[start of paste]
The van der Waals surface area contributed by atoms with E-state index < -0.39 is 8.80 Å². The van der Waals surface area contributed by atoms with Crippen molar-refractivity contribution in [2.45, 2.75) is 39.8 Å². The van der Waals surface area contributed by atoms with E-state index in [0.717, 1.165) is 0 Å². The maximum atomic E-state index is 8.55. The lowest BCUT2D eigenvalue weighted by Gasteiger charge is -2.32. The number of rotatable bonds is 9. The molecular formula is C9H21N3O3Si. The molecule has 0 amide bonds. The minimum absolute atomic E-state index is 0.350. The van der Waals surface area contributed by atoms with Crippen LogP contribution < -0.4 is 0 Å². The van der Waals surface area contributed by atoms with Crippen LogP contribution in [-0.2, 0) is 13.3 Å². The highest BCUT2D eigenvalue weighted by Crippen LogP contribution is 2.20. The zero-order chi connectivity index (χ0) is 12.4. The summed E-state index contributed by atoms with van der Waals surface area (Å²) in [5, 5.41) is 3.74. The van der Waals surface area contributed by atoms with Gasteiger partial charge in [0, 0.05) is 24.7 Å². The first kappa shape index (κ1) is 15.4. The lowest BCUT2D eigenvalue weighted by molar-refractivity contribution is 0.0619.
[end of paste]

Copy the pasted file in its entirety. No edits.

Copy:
The van der Waals surface area contributed by atoms with E-state index < -0.39 is 8.80 Å². The van der Waals surface area contributed by atoms with Crippen molar-refractivity contribution in [2.45, 2.75) is 39.8 Å². The van der Waals surface area contributed by atoms with E-state index in [0.717, 1.165) is 0 Å². The maximum atomic E-state index is 8.55. The lowest BCUT2D eigenvalue weighted by Gasteiger charge is -2.32. The number of rotatable bonds is 9. The molecular formula is C9H21N3O3Si. The molecule has 0 amide bonds. The minimum absolute atomic E-state index is 0.350. The van der Waals surface area contributed by atoms with Crippen LogP contribution < -0.4 is 0 Å². The van der Waals surface area contributed by atoms with Crippen LogP contribution in [-0.2, 0) is 13.3 Å². The highest BCUT2D eigenvalue weighted by Crippen LogP contribution is 2.20. The zero-order chi connectivity index (χ0) is 12.4. The summed E-state index contributed by atoms with van der Waals surface area (Å²) in [5, 5.41) is 3.74. The van der Waals surface area contributed by atoms with Gasteiger partial charge in [0, 0.05) is 24.7 Å². The first kappa shape index (κ1) is 15.4. The lowest BCUT2D eigenvalue weighted by molar-refractivity contribution is 0.0619.